Kerb (Pronamide) is one of the three primary herbicides used in lettuce. The latest statistics available indicate it is used on almost 30 percent of the state's lettuce acreage treated with herbicide.

It is a mainstay in lettuce production in the low desert growing season from September to April. However, in recent years complaints about poor weed control with Kerb use have been increasing.

Tests conducted over the past two years have demonstrated that the cause for many of the cases of poor weed control was the leaching of Kerb below germinating weed seeds with sprinkler irrigation. Kerb works by inhibiting root growth of developing seedlings. It has postemergence activity on some very small weeds but it is important that roots and shoots absorb a lethal dose of the herbicide before they are well developed. The location of the herbicide at the time of weed seed germination and early development will greatly affect the level of control.

Most weed seeds that emerge with the crop are located within the top one-half inch of soil. It is a challenge to keep the herbicide in this region while applying enough water with sprinklers to germinate the crop and cool the soil. Kerb has commonly been applied after planting and prior to starting the sprinklers. One strategy to maintain the herbicide in the top one-half inch of soil has been to delay the application until after the sprinklers have been started but prior to the germination and early development of the weed seeds.

Germination factors

Several factors will influence weed seed germination after sufficient moisture is present. The most important of these are soil temperature and the temperatures at which the weeds that are present, germinate. As soil temperatures change from late summer, through the fall and winter and into the spring, the most effective time to apply Kerb likely will change.

A test was conducted to evaluate how long it takes for certain common weeds to germinate after moisture is present. This test was conducted in eight commercial lettuce fields from August to February in Roll, the Gila Valley, the Yuma Valley in Arizona and in Bard, Calif.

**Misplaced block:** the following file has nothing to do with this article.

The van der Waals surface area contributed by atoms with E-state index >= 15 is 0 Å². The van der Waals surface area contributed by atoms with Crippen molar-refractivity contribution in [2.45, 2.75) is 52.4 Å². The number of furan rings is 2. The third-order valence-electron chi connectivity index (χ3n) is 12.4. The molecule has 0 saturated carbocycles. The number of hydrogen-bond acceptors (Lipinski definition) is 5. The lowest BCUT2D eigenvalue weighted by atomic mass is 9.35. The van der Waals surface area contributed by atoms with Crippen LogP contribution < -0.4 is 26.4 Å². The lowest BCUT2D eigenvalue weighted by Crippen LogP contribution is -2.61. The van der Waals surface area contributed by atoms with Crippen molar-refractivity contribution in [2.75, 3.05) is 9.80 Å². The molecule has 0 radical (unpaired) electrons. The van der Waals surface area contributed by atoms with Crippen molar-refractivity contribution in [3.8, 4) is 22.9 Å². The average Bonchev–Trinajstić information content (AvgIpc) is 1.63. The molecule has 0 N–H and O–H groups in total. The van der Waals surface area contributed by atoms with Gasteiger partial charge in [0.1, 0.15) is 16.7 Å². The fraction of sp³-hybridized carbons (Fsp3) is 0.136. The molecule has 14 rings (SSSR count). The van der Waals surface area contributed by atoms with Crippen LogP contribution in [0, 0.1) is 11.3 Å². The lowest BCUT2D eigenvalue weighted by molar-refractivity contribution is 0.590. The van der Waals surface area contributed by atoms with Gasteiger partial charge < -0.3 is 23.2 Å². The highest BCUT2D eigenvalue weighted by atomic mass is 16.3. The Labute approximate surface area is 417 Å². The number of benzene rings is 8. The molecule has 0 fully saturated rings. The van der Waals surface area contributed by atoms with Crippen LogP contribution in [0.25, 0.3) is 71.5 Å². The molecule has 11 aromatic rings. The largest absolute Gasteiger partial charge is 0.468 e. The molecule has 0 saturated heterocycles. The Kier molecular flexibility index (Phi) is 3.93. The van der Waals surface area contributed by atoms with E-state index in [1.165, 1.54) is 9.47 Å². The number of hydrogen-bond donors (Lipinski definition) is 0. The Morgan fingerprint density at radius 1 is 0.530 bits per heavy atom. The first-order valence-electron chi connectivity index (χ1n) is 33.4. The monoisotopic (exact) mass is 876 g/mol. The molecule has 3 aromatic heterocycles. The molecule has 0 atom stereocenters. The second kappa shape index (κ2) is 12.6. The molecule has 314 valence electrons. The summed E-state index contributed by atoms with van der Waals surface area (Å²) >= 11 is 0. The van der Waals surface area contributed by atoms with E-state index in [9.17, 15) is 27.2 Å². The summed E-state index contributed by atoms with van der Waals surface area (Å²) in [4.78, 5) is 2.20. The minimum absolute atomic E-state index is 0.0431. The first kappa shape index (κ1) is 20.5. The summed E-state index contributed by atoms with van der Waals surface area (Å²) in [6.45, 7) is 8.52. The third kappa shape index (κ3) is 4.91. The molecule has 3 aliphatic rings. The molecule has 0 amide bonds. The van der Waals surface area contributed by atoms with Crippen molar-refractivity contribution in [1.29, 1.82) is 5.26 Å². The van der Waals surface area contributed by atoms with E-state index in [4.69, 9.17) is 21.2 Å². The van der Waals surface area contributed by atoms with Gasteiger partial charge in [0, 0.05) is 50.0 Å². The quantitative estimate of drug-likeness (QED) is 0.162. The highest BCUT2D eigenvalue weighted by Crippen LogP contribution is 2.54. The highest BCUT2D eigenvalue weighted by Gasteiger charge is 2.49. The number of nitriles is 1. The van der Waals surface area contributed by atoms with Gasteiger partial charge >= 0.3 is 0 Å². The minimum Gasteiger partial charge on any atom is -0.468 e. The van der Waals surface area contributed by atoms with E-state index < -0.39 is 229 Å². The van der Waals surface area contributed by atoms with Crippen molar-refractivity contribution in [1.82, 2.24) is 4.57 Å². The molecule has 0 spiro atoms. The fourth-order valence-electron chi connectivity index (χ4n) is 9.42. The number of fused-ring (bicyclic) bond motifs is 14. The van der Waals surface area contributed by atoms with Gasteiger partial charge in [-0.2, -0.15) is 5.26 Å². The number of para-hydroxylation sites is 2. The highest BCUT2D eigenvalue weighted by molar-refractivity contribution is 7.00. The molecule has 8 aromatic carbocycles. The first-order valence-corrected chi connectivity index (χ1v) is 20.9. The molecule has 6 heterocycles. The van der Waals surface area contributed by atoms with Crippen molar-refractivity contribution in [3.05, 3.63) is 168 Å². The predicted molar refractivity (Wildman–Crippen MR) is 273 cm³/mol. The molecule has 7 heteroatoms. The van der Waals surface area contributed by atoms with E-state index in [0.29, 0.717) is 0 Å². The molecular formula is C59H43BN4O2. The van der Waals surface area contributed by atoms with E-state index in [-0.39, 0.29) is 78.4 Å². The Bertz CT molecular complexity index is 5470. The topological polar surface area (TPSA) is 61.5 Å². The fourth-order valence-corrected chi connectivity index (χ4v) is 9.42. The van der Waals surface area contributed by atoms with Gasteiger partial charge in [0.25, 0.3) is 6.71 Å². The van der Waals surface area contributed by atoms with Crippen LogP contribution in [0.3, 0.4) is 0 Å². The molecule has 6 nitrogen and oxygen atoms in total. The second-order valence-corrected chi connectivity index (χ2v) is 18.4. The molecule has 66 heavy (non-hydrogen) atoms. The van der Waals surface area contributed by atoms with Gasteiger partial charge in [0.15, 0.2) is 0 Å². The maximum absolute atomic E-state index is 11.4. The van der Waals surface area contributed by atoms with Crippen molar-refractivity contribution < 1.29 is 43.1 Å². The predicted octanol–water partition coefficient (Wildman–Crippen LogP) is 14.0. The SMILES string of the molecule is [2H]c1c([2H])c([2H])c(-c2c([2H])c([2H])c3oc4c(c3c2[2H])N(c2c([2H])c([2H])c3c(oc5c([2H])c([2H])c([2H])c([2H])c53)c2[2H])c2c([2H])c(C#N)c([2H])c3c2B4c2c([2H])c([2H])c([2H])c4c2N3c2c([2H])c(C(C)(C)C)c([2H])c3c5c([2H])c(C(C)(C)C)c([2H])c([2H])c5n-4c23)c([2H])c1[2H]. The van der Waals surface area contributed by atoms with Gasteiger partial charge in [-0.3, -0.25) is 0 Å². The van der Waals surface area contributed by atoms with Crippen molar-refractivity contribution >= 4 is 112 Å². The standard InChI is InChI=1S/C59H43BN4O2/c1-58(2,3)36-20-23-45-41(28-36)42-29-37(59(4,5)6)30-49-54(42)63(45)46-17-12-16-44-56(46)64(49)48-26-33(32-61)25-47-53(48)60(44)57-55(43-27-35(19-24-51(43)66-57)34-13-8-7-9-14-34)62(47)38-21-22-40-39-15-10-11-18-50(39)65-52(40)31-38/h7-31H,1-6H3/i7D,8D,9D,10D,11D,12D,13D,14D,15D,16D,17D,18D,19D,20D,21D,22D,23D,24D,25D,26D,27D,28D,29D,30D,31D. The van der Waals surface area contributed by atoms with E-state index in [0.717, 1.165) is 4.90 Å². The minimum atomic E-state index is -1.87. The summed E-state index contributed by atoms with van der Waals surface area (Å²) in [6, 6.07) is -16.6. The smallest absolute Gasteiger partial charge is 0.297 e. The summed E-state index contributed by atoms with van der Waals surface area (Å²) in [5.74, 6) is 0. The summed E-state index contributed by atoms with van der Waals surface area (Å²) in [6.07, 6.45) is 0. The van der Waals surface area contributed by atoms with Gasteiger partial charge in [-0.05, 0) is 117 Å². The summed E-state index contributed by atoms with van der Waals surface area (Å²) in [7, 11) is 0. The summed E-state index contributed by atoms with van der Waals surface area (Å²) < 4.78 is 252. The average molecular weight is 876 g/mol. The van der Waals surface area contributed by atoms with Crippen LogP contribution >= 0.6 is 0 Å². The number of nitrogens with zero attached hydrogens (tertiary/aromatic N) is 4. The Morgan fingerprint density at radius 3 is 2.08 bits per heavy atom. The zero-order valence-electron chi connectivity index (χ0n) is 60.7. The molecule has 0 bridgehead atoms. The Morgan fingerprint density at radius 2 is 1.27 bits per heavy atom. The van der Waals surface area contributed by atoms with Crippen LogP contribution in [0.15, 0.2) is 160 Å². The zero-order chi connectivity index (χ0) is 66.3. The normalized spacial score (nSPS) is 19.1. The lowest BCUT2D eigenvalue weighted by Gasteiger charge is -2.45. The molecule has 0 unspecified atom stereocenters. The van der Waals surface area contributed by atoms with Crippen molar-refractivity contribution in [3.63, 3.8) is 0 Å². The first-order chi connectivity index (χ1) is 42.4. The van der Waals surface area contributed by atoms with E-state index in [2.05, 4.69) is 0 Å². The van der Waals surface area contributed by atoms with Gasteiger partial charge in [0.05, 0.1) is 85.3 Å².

The test contained a winter annual grass, summer annual grass, two winter annual broadleaf weeds and three summer annual broadleaf weeds.

The time to germination will vary considerably even within the same field due to variations in soil and microclimate. Every year could be different and this test was intended to provide a general indication of germination times for various common weed seeds. The summer annual grass (barnyardgrass) took 24 hours to germinate in August and September, becoming longer in October (48 hours) to December (96 hours) with no germination in January. The winter annual grass (canarygrass) took 168 hours to germinate in September and dropped to 96 hours in December. The summer annual broadleaves took from 24 hours (purslane) to 96 hours (pigweed and nightshade) to germinate. The winter annual broadleaf weeds (lambsquarters and shepardspurse) took from 72 to 168 hours to germinate.

Time to apply

The weed seed germination test indicated that the best time to apply Kerb to minimize leaching and maximize the amount of herbicide in the zone where weed seed was germinating could be from 24 to 168 hours after the sprinklers had started.

Tests were conducted to determine the best time to apply Kerb after sprinkler irrigation had started. Two tests were conducted during the early season (August-September), two tests during the mid-season (October-November) and one during the late season (January-February).

All five tests were small plot tests conducted at the University of Arizona Yuma Valley Agriculture Center. Two pounds per acre of Kerb were applied either prior to starting the sprinklers or one to six days after they had been started. Each treatment was applied in a 20-gallon-per-acre spray volume and replicated four times.

For the early season tests, common purslane was planted into the plots to insure a uniform infestation of weeds. Wild mustard was planted for the mid and late-season tests. Evaluations were made by visually estimating percent weed control.

The effects of delaying Kerb applications to improve weed control will vary from season to season, year to year and field to field. It is possible, however, to draw some general conclusions:

  • Kerb is ineffective when applied prior to starting sprinklers except on some of the most sensitive weeds.

  • Kerb should be applied one to three days after starting sprinklers in early-season plantings (August - September).

  • The most effective time to apply Kerb during mid-season (October - November) varied from three to six days after the sprinklers were started.

  • The most effective time to apply Kerb in the late season (January) was five to six days after the sprinklers had started.

Increases crop injury chances

Any method that concentrates the herbicide in this region will increase the possibility of crop injury.

Lettuce can tolerate Kerb and other herbicides when growing conditions are favorable. Anything that puts the crop under stress during stand establishment lowers this tolerance. This includes heat, cold, salts, disease, insects, poor nutrition and weak or inappropriate varieties.

Primed and unprimed seed were compared in this year's test to evaluate this as a potential cause of crop injury. Priming did not cause increased injury in these tests. The only injury that has been observed has been from the treatments that were applied after the lettuce had emerged and when conditions were not favorable for rapid growth.

Delaying Kerb applications requires that aerial application be made. Aerial applications are generally less precise than ground applications and overlaps and skips are more likely. Where overlaps occur, a 2x rate is applied and injury more likely.